The Honourable John Maler Collier (27 January
1850 – 11 April 1934) was a leading English artist, and an author. He painted
in the Pre-Raphaelite style, and was one of the most prominent portrait
painters of his generation. Both his marriages were to daughters of Thomas
Henry Huxley. He studied painting at the Munich Academy where he enrolled on
14 April 1875 (Register: 3145) at the age of 25.
Sixteen of John Collier's paintings are now in the collections of the National
Portrait Gallery in London, and two are in the Tate Gallery. Four of the National
Portrait Gallery paintings are currently (December 1997) on display: John Burns,
Sir William Huggins, Thomas Huxley (the artist's father in law) and Charles Darwin
(copies of the last two are also prominently displayed at the top of the staircase
at the Athenaeum Club in London).
A 1907 self-portrait has been preserved in the Uffizi in Florence which
presumably commissioned it as part of its celebrated collection of artists’
Other pictures may be seen in houses and institutions open to the public: a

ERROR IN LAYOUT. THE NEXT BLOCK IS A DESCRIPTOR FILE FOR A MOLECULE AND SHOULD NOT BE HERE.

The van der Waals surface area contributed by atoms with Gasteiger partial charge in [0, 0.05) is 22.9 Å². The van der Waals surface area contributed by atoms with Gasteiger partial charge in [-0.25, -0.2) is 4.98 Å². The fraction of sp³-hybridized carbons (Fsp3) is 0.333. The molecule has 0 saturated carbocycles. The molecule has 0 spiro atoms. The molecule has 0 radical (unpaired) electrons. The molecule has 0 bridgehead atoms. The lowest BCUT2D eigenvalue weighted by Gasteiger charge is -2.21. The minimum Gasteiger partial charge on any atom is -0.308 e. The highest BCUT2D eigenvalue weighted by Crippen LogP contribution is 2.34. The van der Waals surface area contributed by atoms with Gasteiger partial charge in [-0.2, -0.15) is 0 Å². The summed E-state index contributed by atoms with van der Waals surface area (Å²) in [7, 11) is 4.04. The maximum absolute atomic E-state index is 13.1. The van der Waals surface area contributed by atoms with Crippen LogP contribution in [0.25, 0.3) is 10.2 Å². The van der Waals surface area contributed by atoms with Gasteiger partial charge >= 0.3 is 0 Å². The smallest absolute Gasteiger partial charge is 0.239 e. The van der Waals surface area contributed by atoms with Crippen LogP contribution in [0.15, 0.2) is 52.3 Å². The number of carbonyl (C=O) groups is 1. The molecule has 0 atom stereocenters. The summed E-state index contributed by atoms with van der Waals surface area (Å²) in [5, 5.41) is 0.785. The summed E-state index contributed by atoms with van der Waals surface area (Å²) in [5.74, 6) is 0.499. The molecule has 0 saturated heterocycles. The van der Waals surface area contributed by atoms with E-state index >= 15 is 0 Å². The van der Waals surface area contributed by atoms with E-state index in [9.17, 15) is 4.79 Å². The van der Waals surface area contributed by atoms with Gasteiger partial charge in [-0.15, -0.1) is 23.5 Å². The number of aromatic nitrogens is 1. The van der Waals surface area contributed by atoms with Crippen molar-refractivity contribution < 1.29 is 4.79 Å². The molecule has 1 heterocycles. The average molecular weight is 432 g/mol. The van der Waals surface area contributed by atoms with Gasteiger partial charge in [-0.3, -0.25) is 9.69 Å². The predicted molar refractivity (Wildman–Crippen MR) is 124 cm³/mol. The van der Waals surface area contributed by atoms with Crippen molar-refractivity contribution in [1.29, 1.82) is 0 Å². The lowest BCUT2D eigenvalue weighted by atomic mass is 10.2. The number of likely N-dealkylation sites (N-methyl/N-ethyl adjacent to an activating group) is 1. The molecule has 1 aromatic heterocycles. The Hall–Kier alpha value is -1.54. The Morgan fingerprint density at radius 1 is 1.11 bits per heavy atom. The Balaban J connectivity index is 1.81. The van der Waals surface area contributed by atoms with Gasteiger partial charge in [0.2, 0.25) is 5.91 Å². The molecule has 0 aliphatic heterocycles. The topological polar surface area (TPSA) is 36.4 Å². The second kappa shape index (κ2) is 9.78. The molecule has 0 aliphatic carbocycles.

large and striking painting of the murderess Clytemnestra is in the Guildhall
Gallery of the City of London. The 'Death Sentence' was given by the widow of the
artist to Wolverhampton Art Gallery. His portrait of the Earl of Onslow (1903), is
at Clandon Park, Surrey (National Trust). His full-length portrait of Sir Charles
Tertius Mander, first baronet, is at Owlpen Manor, Gloucestershire, with another
version in the collection of the National Trust at Wightwick Manor.
Reproductions of many others, from various collections, may be consulted in the
John Collier box in the National Portrait Gallery Heinz Archive and Library, and a
very good selection is published in The Art of the Honourable John Collier by W.H.
Pollock (1914). His work was also included in the Great Victorian Pictures
exhibition mounted by the Arts Council in 1978 (catalogue, p27).